§ THE LORD PRESIDENT OF THE COUNCIL (The Duke of DEVONSHIRE)
The Bill of 1896?
§ EARL SPENCER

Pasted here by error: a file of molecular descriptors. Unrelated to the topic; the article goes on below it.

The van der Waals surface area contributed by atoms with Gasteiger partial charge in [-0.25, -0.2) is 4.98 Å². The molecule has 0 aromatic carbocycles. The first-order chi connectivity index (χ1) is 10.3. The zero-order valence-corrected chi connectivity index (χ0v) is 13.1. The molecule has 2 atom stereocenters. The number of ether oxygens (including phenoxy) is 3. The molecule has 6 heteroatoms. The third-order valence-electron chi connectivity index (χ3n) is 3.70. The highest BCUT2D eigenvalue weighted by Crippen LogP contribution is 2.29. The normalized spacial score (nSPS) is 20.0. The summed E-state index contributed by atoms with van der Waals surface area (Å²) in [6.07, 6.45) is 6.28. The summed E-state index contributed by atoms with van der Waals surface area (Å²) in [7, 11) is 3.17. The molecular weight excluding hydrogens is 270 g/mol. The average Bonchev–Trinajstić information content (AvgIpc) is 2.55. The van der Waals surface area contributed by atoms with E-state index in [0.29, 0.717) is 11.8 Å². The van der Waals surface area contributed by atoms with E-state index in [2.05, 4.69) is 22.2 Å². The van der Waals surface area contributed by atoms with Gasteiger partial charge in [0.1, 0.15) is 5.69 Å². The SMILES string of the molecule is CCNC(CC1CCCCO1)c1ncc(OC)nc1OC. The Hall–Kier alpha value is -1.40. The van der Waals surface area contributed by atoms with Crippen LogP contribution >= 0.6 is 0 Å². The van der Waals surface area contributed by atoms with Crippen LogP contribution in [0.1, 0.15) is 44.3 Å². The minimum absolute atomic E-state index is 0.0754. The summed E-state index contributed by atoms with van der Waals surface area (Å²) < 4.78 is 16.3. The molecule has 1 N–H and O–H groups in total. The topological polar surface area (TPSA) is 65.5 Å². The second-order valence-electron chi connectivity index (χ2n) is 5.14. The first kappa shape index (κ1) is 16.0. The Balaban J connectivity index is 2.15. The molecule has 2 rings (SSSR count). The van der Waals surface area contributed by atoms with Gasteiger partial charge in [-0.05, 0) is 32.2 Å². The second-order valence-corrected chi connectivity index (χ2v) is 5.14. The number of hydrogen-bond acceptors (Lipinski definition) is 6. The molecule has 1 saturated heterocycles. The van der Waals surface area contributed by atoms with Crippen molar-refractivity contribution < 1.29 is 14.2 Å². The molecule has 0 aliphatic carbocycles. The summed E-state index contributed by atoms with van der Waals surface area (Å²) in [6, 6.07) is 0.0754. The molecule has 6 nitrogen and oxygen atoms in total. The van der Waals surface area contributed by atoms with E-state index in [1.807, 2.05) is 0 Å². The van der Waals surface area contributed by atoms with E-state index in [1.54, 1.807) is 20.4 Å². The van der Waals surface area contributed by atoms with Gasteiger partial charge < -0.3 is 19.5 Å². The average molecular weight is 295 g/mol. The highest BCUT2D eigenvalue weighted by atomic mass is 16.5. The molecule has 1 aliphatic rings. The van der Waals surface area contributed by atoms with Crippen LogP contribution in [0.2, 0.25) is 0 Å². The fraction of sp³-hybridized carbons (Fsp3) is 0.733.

I mean the Bill that did not pass. That clause is of great importance for this reason. Ever since this subject has been dealt with it has always been urged that the endowments which exist in different parts of the country should be used for the purpose for which they were originally intended—namely, secondary education. We all know that in many districts numbers of these grammar schools have fallen into a hopeless state of decrepitude. Their 807 funds are absolutely useless for the purpose of education, and the money is being wasted. I know, from my own experience, that in some parts of the country old grammar schools have been revived and put under new schemes, with the result that they are doing exceedingly well. In Wales the power of approaching the body who have the granting of new schemes— the Charity Commission—was placed in the hands of the secondary education bodies, and I am told that in Wales, owing to their influence in the localities, those bodies have been in many instances successful in getting old grammar schools put on a better footing and in utilising their endowments for the public good. If that is so I consider this is a matter of very great importance, and I regret that the noble Duke has not included some such provision in this Bill. On two points explanation is necessary to satisfy the fears of some highly intelligent persons outside Parliament, who are not, perhaps, so versed in dealing with Bills as members of your Lordships' House, and who have read the clauses of the Bill as enabling the authorities under it to make grants to any other form of education. That expression appears at the end of the first section of Clause 1, and it appears again at the end of the first section of Clause 2. An idea has been created that this might place primary education under the control of local councils. I confess myself that I do not share that idea, because the clauses are governed by the title of the Bill, which declares the Act to be—An Act to make better provision for enabling county councils and other local authorities to aid forms of education not being elementary.If it were intended that the Bill should go to Committee, I should move that these words be added to the first sub-section of Clauses 1 and 2 in order to make this point clear. The noble Duke will no doubt be able to say something which will explain how this matter stands, for the benefit of those who are exceedingly anxious about it outside Parliament. Another matter I press upon the noble Duke is that he should not hastily draw a line of demarcation between secondary and primary schools. I quite agree with the noble Duke that there is very considerable difficulty in so doing, and I rejoice to see that he is not, at all events, in a hurry to draw that line. I think it 808 would be a very great loss to education if the line were so drawn as to take the higher grade schools away from the management of the school boards. I am aware that the noble Duke has issued an Order regulating what are to be the higher grade schools still remaining under the Board of Education, but I am afraid, from what I hear, that the Order will throw a good many schools into very great difficulty, cause great dissatisfaction, and stop their admirable educational work in many parts of the country. I believe that these higher grade schools have become almost a necessity in many places. I will quote the opinion of a gentleman who was very well known to the noble Duke and myself when we were both at Cambridge—the late Chief Inspector of the Education Board, Mr. Sharpe. In his general Report for 1897 Mr. Sharpe said—But if a good system of secondary schools should in the distant future be established, I do not think that even then a hard-and-fast line can be drawn between primary and secondary schools, and there must be of necessity some overlapping of subjects; it would be unjust to deprive the higher primary schools of the liberty of taking some part of the subjects which might be held to belong to secondary schools. Unless a system of County Council or other scholarships can be devised, which would remove all the more clever boys to a secondary school at an age that would leave three or four years of subsequent study, boys who have only two years longer of school life would be better left in the higher primary school, with whose methods and teachers they are familiar.I think these are very wise words, and I venture again to press on the noble Duke that he should not be in too great a hurry to draw this line of demarcation, though at some future day it will have to be drawn. I am afraid I have detained your Lordships at considerable length, but my excuse must be the great importance of the subject. It is one in which the country takes the deepest possible interest. In my opinion this Bill is hardly adequate, and in some respects I am afraid it opens dangerous topics. If I am mistaken in this I shall be glad, for I am certain that the sooner a sound, good system of secondary education in the country is established, the better. We talk a great deal of the absolute necessity, in these days of keen competion in commerce with other nations, of giving a wide and good technical education, but I venture to say that we must include secondary with technical educa- 809 tion, for without a good grounding in secondary education it is vain and futile to impart technical instruction to pupils.